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How We Tell Our Children They Aren't Beautiful

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“Mommy, come quick!” my daughter shouts at me from the upstairs bathroom. I fly into the room expecting to find a child half-drowned in the bathtub. Instead I find my five and a half year old standing on the stepping stool and staring at her underwear-clad body in the mirror.

“I tilted it down and now I can see my whole body,” she exclaims as she twists side to side and smiles at her reflection. She flexes her arm and comments on her growing muscle. “I’m super strong.”

To my eyes she is perfect. She is perfect in her own eyes as well.

Someday though, someone will tell her that she is not perfect. As this thought crosses my mind, I feel the anger of a thousand voices welling up inside me. Someone, some asshole is going to come and tell my perfect child that her feet are too big and she has her father’s nose. They will look at her skinny torso and suggest that she should eat more or they’ll look at her little thighs and suggest she eat less. Someone is going to come in one day and change the way my daughter sees herself forever.

As she sashays in front of the mirror, my mind is racing as I try and think though who it might be.

She has a gaggle of girlfriends at school and some of them have older sisters. Will it be one of them? It’s so hard to imagine. She’s at the age now that the worst insult possible is “I won’t be your best friend ever again”, a situation generally resolved within twenty four hours. Telling one another “I don’t like the way that you look” is not even in their lexicon.

It won’t be the TV…Dora dresses like a third grade boy, Caillou practically is a third grade boy and even Minnie Mouse manages to keep her assets covered. No, I don’t think that the nefarious confidence-sucking body image vampire is going to come in on the television cable.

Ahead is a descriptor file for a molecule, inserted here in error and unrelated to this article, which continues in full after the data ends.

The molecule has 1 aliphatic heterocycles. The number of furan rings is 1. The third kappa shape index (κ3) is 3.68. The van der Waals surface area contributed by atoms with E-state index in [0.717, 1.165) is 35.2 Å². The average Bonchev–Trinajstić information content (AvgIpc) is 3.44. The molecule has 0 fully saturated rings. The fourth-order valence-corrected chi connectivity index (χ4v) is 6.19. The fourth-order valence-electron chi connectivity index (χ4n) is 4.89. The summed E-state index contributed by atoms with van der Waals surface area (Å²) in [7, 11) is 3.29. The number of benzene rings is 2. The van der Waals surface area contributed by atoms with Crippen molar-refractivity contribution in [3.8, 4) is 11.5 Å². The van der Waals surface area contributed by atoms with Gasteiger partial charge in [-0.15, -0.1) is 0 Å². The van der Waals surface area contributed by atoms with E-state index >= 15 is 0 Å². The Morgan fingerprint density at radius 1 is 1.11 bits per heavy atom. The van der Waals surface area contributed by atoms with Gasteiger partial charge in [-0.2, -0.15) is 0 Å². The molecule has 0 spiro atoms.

I step over to my gorgeous child and give her a hug. “Look at us, mommy,” she says, pointing up towards the mirror. I stare up and absentmindedly begin fingering the grays in my hair. As she primps and poses, I frown and poke at the bags under my eyes and reach to try and smooth my forehead. I hear a giggle and turn to see my daughter copying my crazy faces. Then she looks over at me and says, “Mommy, you’re beautiful.”

It turns out that I’m the asshole. I’m the jerk that is teaching her about what society thinks. I’m the one introducing the ugly thoughts. She tells me to flex and I start moaning about arm fat. She tells me to wear my black pants and I tell her that my butt is too big. She says, “You’re beautiful, mommy!” and I say no and start pointing out my faults. I will be the one to tell her that her definition of beauty is wrong. I’ll start her second-guessing. I’ll be the one to bring the magazine definition of attractive into the house and tell her every single way I don’t measure up.

“I want to grow up and look just like you, mommy.”

She isn’t seeing the same person I see – a haggard, middle-aged mom who constantly belittles herself. She wants to look like the wild-haired goddess she sees – who scares away the bad men, holds her close and showers her with love and affection.

I extend my mental fingers and claw the negative thoughts right out of my head. I will not be the one that sucks away her self-confidence. I will not subject her to a death by a thousand cuts…the never-ending stream of judgement and doubt that runs through my brain.

I will wake up tomorrow and tell her that we are beautiful. And I will do it again day after day after day until I believe it as firmly as she does. Someday, someone may tell her that she isn’t perfect. But dammit, I swear that this person will not be me.


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